Imagine my delight to find that Publix had Jenni-O frozen turkey breasts already seasoned and snugged into a cooking bag! A label that touts freezer-to-table in around 3 hours makes me a bit leery, but they weren’t kidding! And the meat was tender and delicious to boot! (Lots of exclamation points because it was awesome!)
That’s absolutely a new simple habit I’m adopting—since the dark meat goes largely untouched, and I always feel guilty throwing it away.
As far as those pie crusts…after rolling the first two, I realized how much harder that gets each year with the creep of arthritis into my hands—which I must protect for all the typing I need to do.
So I’m sure Mom won’t mind if I opt for a ready-made version from the refrigerator section next year.
3. Eat less and exercise more.
I know, and I love all those sweets just as much as the next person.
But the older we get, the more our metabolisms slow down—which means it gets increasingly difficult to take off those holiday pounds.
And being at a healthy weight is important for all kinds of reasons—like mobility and preventing chronic disease.
Plus, if we eat less, we can cook and bake less—which means we have more time and money to do the stuff we really want to do.
And if we exercise more, we’ll have the calories available to enjoy a few treats here and there.
Best of all, if we keep things in check now, we won’t have so much to deal with when it comes to those New Year’s resolutions.
4. Spend less.
Speaking of New Year’s resolutions…
Like me, this one probably ends up on your list, too. But I’m happy to say that over the years we’ve gradually cut back on Christmas spending.
As we all know, this shouldn’t hold as much weight as our things-focused society says it should.
The awareness of gift-spending habits was reinforced to me recently, when I was reading Nearing Home, by Billy Graham.
In the section in which he talks about finances as we’re getting older, Billy says, “Don’t give gifts you can’t afford. This often happens when grandparents try to buy the affection of children or grandchildren by showering them with overly generous gifts” (p.62).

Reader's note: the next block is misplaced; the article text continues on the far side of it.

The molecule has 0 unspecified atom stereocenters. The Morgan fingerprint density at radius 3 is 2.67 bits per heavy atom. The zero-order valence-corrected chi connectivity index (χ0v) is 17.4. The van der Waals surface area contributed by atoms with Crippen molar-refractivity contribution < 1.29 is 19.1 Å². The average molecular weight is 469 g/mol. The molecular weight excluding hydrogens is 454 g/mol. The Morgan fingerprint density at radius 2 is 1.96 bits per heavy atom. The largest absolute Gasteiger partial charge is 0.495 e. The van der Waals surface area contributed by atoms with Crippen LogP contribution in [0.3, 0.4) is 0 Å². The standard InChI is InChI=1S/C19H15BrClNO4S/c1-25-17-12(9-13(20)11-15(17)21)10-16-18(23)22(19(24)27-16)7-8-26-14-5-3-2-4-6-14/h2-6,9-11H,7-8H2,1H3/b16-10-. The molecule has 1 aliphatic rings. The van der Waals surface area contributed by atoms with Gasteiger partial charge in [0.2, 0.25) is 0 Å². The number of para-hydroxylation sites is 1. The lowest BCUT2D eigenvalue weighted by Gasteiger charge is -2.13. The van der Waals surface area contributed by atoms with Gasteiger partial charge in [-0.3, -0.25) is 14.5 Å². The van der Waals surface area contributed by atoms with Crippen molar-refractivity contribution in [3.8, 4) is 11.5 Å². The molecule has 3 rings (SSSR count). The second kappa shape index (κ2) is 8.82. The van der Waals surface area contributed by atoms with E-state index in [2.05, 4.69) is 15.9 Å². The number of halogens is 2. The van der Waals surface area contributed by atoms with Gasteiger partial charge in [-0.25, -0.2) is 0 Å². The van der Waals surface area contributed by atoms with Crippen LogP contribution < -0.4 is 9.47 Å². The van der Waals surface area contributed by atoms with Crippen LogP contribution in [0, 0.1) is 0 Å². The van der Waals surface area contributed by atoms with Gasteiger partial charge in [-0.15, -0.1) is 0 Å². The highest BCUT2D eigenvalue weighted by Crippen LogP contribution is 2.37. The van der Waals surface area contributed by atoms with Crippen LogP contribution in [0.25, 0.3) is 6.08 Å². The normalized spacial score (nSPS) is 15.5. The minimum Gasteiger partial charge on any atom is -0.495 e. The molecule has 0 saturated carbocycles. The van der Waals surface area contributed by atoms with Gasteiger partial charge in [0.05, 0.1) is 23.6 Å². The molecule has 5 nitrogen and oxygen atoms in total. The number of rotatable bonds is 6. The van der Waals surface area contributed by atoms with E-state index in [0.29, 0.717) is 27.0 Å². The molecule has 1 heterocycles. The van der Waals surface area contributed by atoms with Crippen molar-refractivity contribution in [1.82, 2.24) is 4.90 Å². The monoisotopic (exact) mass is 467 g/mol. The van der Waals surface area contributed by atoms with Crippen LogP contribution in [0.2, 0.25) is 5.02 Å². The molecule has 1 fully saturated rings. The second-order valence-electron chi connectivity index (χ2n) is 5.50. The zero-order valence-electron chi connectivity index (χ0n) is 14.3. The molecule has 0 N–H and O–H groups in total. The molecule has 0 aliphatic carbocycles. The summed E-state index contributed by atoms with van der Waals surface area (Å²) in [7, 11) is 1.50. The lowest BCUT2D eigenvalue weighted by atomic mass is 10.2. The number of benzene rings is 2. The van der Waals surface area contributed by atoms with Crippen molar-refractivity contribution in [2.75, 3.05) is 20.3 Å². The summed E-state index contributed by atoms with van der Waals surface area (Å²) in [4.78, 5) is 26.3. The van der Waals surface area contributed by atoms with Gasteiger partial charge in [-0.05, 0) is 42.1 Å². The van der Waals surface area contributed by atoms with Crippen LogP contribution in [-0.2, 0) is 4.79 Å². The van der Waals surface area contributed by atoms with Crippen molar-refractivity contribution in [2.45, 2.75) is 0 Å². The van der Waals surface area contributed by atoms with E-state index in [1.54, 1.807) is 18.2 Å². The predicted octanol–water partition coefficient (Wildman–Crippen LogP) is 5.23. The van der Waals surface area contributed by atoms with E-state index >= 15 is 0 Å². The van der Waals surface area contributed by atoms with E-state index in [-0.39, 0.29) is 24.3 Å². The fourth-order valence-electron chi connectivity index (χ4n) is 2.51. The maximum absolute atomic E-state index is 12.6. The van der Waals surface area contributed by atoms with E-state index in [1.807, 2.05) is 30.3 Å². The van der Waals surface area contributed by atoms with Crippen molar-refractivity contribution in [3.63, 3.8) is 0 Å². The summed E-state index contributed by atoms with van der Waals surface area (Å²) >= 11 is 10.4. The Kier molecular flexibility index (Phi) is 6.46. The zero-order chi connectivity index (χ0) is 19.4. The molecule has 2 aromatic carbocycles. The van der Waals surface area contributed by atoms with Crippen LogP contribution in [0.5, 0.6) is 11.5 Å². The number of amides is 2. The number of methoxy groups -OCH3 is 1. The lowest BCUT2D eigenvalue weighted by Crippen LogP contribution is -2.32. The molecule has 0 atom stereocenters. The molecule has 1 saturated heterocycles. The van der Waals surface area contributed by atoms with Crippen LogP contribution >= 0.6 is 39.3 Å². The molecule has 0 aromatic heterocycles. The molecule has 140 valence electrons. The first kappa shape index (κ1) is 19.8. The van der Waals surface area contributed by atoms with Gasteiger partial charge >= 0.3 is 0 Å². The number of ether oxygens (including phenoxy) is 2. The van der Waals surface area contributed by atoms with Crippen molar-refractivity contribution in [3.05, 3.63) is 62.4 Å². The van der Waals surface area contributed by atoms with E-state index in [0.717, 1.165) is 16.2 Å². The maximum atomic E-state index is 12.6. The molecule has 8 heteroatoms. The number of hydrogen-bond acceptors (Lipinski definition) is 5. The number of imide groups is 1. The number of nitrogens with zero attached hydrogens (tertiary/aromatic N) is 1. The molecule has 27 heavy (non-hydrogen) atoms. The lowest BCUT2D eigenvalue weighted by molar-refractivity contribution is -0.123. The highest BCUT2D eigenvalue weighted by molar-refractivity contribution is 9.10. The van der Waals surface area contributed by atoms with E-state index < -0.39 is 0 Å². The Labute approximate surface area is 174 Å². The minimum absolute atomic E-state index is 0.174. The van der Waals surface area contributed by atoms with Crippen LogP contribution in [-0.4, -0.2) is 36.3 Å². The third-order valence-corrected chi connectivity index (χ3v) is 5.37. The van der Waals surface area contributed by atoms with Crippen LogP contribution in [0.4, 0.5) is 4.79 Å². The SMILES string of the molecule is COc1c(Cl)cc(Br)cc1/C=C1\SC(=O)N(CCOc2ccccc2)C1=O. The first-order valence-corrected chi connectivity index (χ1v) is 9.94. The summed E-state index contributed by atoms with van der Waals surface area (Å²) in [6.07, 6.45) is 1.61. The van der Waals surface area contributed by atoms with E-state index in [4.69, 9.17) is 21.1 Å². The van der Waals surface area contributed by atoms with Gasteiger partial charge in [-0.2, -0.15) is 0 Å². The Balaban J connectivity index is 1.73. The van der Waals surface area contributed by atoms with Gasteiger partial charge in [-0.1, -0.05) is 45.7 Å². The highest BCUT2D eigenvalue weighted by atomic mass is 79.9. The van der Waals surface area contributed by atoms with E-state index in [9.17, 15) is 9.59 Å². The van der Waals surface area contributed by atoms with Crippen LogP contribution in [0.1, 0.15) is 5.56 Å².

Our love for someone else isn’t expressed with our wallets—but by all the unique ways we show love and support within the relationships that are meaningful to us.
5. Worry less.
And speaking of relationships…
The holidays are notorious for triggering difficult stuff where others are concerned. Lots of people struggle in this area, and if you’re one of them, know you’re not alone.
Family expectations, difficult memories of past holidays, and concern that you’re going to somehow let someone down can all create worry during the Christmas season.
But instead of focusing on what everyone else thinks, I’m going to encourage you to focus on what God thinks.
Take those worries to Him and let Him help you sort it all out.
In Hamlet (no, I don’t know Shakespeare, I had to look this up), when Polonius was giving his son Laertes advice about how to behave when he went away to school, one of the things he said was, “To thine own self be true.”
That encouragement is used in many contexts today, and it’s good advice to follow when it comes to the holidays.
If that sounds selfish, I don’t believe it is.
All it’s saying is that you should understand your own needs and take care of yourself first—which is the same as putting on your own oxygen mask in the airplane before you pass out so you can then help the child who is depending on you.
The world is full of people who are burned out in various ways because they’ve never learned how to take care of themselves—and that does no one any good.
Jesus wants us to be as loving and gentle with ourselves as He wants us to be with others.
With His help, we can do both.
This post is adapted from Sue’s Perspectives column in the latest edition of The Empowered Traveler™ Newsletter. If you’re not already a subscriber, you can do that here: Subscribe to Sue’s newsletter.